Perhaps the worst Christmas present you can give?

Posted on 22/11/2012 by


They may be one of the most requested Christmas gifts by children and young people, but parents are being warned – steer clear of quad bikes and mini-motos. Mini-motos and quad bikes are popular, but local police are eager to let potential buyers know that these are vehicles, not toys, and they CANNOT be used on public roads and streets. They’re untaxable, uninsurable and so almost unusable.

The law states that to ride a bike on the road, you need to be over 16 and you must have registration documents, an MOT certificate, a driving licence, road tax, insurance and an approved crash helmet.

“It’s true, it’s illegal to take them onto public streets and roads – these vehicles can only be used on private land with the landowner’s permission. To use them on public roads is an offence,” said Drylaw community beat officer Neil Robinson. “We’re trying to get the message out to parents before they go spending money on these vehicles – don’t waste your money. If we see them on roads we will confiscate them, and the owner will then be subject to a substantial charge to get the vehicle back – it’s currently £170. That goes up daily if the bike is not reclaimed – costs like that are just not worth it.”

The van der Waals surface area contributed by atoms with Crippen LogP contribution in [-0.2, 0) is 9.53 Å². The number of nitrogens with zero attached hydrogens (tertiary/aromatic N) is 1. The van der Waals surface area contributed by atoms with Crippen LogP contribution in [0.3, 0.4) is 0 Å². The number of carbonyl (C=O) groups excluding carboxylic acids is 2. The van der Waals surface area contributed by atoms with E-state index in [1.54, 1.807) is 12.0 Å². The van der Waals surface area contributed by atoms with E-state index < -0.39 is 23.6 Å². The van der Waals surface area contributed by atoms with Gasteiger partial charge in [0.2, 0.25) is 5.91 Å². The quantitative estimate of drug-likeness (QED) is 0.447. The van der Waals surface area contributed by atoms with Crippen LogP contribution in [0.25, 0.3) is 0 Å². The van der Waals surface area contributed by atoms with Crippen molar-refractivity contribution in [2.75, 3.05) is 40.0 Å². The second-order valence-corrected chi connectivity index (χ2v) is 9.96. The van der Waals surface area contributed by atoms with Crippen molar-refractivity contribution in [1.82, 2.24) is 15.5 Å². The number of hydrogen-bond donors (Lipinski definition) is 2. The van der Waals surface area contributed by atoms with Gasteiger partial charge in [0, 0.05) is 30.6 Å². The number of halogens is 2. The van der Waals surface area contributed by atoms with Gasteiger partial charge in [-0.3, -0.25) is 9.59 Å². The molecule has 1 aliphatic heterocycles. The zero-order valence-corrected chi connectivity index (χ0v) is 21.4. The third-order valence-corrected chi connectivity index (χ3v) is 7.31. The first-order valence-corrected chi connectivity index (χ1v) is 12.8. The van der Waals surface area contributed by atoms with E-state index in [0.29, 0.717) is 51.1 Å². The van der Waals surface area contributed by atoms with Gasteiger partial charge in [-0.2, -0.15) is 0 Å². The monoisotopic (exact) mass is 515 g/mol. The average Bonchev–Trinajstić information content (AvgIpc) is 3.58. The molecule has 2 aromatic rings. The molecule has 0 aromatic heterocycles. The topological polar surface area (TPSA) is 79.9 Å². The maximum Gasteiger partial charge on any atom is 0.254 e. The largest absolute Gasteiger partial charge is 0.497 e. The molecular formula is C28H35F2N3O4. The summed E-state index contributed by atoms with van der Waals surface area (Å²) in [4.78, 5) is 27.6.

As well as potentially eye-watering fines, safety should also be a concern for those considering buying their kids a mini-moto or quad bike. “These vehicles can be dangerous – they can get up to speeds of 20mph and if a child comes off at that sort of speed you are looking at serious injury – there have been fatalities”, said Neil. “These vehicles are readily available, particularly on the internet, and these is some very cheap and nasty – and potentially very dangerous – stuff out there. There are no registration marks or chassis numbers either, so if your vehicle is stolen the chances are you’ll never see it again. We would say to parents: if you care about your children, don’t let them near these vehicles. If you’re stuck for ideas, why not think about a good pushbike – bicycles are a healthy alternative and you won’t be potentially risking your life every time you get on one.”

So if potential costs and safety issues haven’t convinced you, what about the consequences of antisocial behaviour? If you are a tenant with a Scottish Secure Tenancy Agreement – whether with the council or a housing association – you need to be aware of a specific rule that affects you: by allowing any petrol driven motor vehicle to be stored in your home or common area around your home you are effectively in breach of your tenancy agreement. This could result in legal action being taken against you and could put your tenancy at risk.

Don’t let a thoughtless Christmas present spoil your New Year – tell your kids to scrub the quad bike off that letter to Santa!